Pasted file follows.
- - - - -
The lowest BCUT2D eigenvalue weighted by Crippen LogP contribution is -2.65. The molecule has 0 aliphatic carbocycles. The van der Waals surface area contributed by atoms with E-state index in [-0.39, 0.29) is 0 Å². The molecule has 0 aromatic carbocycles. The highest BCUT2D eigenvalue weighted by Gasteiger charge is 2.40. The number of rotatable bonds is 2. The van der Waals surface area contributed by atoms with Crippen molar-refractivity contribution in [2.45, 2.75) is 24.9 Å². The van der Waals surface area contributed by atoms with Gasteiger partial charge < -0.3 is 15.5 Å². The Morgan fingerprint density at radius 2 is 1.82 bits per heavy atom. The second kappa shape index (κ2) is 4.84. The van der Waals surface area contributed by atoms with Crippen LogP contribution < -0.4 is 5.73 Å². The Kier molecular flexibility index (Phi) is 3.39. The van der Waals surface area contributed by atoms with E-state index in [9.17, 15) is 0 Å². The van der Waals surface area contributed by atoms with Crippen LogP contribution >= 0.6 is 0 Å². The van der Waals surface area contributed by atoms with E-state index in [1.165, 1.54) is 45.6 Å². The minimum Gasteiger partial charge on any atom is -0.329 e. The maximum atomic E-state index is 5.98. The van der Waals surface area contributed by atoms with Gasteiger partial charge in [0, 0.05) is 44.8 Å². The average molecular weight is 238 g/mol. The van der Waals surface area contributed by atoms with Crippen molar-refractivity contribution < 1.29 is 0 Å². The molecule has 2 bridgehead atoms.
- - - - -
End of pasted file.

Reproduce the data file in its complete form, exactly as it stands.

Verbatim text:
The lowest BCUT2D eigenvalue weighted by Crippen LogP contribution is -2.65. The molecule has 0 aliphatic carbocycles. The van der Waals surface area contributed by atoms with E-state index in [-0.39, 0.29) is 0 Å². The molecule has 0 aromatic carbocycles. The highest BCUT2D eigenvalue weighted by Gasteiger charge is 2.40. The number of rotatable bonds is 2. The van der Waals surface area contributed by atoms with Crippen molar-refractivity contribution in [2.45, 2.75) is 24.9 Å². The van der Waals surface area contributed by atoms with Gasteiger partial charge < -0.3 is 15.5 Å². The Morgan fingerprint density at radius 2 is 1.82 bits per heavy atom. The second kappa shape index (κ2) is 4.84. The van der Waals surface area contributed by atoms with Crippen LogP contribution < -0.4 is 5.73 Å². The Kier molecular flexibility index (Phi) is 3.39. The van der Waals surface area contributed by atoms with E-state index in [9.17, 15) is 0 Å². The van der Waals surface area contributed by atoms with Crippen LogP contribution >= 0.6 is 0 Å². The van der Waals surface area contributed by atoms with E-state index in [1.165, 1.54) is 45.6 Å². The minimum Gasteiger partial charge on any atom is -0.329 e. The maximum atomic E-state index is 5.98. The van der Waals surface area contributed by atoms with Gasteiger partial charge in [0, 0.05) is 44.8 Å². The average molecular weight is 238 g/mol. The van der Waals surface area contributed by atoms with Crippen molar-refractivity contribution < 1.29 is 0 Å². The molecule has 2 bridgehead atoms.